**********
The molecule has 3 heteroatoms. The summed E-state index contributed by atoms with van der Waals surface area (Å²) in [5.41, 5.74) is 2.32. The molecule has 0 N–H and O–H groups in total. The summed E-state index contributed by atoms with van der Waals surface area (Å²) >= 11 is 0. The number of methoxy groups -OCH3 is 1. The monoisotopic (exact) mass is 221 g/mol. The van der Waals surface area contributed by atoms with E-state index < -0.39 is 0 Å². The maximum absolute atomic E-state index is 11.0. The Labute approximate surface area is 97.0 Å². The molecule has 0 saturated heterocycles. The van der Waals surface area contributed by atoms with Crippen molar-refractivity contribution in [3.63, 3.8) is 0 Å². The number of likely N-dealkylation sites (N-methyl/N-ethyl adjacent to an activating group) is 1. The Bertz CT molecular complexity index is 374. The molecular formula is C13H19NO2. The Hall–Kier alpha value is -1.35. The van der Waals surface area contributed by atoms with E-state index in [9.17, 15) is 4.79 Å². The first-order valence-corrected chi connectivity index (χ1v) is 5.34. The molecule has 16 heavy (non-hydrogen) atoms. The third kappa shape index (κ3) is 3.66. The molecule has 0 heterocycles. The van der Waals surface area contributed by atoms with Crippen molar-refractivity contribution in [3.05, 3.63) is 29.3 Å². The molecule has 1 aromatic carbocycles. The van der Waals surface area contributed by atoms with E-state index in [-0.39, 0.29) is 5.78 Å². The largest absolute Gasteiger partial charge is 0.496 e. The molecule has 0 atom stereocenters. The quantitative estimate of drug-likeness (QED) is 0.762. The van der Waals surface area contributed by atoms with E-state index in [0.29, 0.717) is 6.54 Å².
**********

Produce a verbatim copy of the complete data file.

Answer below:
The molecule has 3 heteroatoms. The summed E-state index contributed by atoms with van der Waals surface area (Å²) in [5.41, 5.74) is 2.32. The molecule has 0 N–H and O–H groups in total. The summed E-state index contributed by atoms with van der Waals surface area (Å²) >= 11 is 0. The number of methoxy groups -OCH3 is 1. The monoisotopic (exact) mass is 221 g/mol. The van der Waals surface area contributed by atoms with E-state index < -0.39 is 0 Å². The maximum absolute atomic E-state index is 11.0. The Labute approximate surface area is 97.0 Å². The molecule has 0 saturated heterocycles. The van der Waals surface area contributed by atoms with Crippen molar-refractivity contribution in [3.63, 3.8) is 0 Å². The number of likely N-dealkylation sites (N-methyl/N-ethyl adjacent to an activating group) is 1. The Bertz CT molecular complexity index is 374. The molecular formula is C13H19NO2. The Hall–Kier alpha value is -1.35. The van der Waals surface area contributed by atoms with E-state index in [9.17, 15) is 4.79 Å². The first-order valence-corrected chi connectivity index (χ1v) is 5.34. The molecule has 16 heavy (non-hydrogen) atoms. The third kappa shape index (κ3) is 3.66. The molecule has 0 heterocycles. The van der Waals surface area contributed by atoms with Crippen molar-refractivity contribution in [3.05, 3.63) is 29.3 Å². The molecule has 1 aromatic carbocycles. The van der Waals surface area contributed by atoms with E-state index in [-0.39, 0.29) is 5.78 Å². The largest absolute Gasteiger partial charge is 0.496 e. The molecule has 0 atom stereocenters. The quantitative estimate of drug-likeness (QED) is 0.762. The van der Waals surface area contributed by atoms with E-state index in [0.29, 0.717) is 6.54 Å².